Pen Names: Do They Help or Hurt Your Book Marketing Efforts?

By 
on January 15, 2009 in Marketing
7
0

I was thinking about authors who write under pen names / pseudonyms when publishing their books, and how that choice might affect your marketing. Are they an added benefit? Do they make marketing more difficult for you? I'd love to have some authors share their thoughts here on why they chose to either write under their own name or a pen name, and looking back share how that choice influenced their ability to market their books.

If I were to publish a novel today, I would very likely write under a pen name for a few reasons (in my case I think a pen name would actually help with marketing).

  1. "Jennifer Mattern" just doesn't have a good ring to it - I couldn't visualize it on a book jacket. It also doesn't convey anything specific to me (doesn't look like it "belongs" in any particular niche.
  2. Because my business (currently fulltime PR and business writing) is heavily marketed under my name, promotion of a fictional work could actually hurt my visibility with clients down the road (I wouldn't want a novel to overpower my business in SEO efforts for example - something you need to think about these days).
  3. That marketing and business image may not mesh terribly well with the type of fiction I might want to publish, meaning I could end up holding back the novel because of my existing image as a business writer or I could damage my reputation on that front if a novel were completely out of line with my client base.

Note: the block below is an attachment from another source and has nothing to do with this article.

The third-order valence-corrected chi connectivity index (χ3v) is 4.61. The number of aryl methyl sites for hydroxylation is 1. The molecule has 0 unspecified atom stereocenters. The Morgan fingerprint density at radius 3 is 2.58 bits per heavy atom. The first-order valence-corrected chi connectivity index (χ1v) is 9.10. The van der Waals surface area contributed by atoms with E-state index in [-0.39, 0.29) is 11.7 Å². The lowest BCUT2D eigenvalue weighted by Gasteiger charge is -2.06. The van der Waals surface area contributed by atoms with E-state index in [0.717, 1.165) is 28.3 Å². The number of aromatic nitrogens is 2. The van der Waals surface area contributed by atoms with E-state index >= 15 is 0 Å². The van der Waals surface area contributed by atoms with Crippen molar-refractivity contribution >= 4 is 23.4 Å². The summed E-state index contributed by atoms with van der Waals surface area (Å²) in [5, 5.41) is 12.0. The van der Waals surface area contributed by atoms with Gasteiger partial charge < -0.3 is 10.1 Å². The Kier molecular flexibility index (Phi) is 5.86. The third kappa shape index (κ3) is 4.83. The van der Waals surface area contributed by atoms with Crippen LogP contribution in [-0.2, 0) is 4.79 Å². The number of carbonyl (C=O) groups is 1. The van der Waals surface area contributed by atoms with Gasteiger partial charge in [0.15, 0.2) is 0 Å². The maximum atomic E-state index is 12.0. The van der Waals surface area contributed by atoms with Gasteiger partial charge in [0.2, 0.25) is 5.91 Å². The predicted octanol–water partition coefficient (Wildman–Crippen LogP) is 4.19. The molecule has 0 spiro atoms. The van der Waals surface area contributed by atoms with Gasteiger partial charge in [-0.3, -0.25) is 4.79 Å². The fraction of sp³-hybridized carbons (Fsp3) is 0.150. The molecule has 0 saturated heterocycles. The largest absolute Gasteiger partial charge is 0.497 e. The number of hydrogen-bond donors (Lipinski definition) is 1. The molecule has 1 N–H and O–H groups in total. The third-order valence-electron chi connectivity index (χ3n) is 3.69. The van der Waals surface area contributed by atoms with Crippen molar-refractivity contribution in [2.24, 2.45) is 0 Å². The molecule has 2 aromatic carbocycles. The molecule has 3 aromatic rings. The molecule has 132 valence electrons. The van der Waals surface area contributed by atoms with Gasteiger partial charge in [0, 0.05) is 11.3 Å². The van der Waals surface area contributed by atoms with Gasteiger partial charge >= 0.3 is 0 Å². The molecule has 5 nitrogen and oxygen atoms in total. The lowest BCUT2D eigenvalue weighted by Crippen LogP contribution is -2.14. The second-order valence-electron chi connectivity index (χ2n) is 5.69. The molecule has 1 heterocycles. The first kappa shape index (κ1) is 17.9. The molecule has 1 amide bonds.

For me, from a marketing perspective, a pseudonym would make sense if writing fiction. I don't believe there's one right answer to this though. there are certainly cases where publishing under your own name would be preferable:

  1. Your name is already tied to the genre in some way.
  2. You name is tied to nothing writing-wise (you don't have to worry about mixed marketing messages), and you simply prefer seeing your real name in print.
  3. You have a huge following already in another niche or area, and that audience would likely take to your book (you want to leverage that popularity).

I think #3 is the best reason to stick to your own name if you're torn between the two options. If I ever published nonfiction in a niche where I had an audience already built (independent music, pr, freelance writing, etc.), I would undoubtedly publish under my real name.

Now I want to hear what you think. Do you publish under a pen name or your own name? How do you think that choice has affected your ability to market yourself? What other things can you think of as a support for either option, to help new authors make that decision?

Like this? Please share.
Tweet about this on TwitterGoogle+Share on FacebookPin on PinterestShare on LinkedInBuffer this pageShare on RedditShare on StumbleUponEmail to someone
Short URL: http://3bm.co/p1RLv8
The following two tabs change content below.

Jennifer Mattern is a professional blogger, freelance business writer, and indie author. She began writing for clients in 1999 and started her first blog in 2004.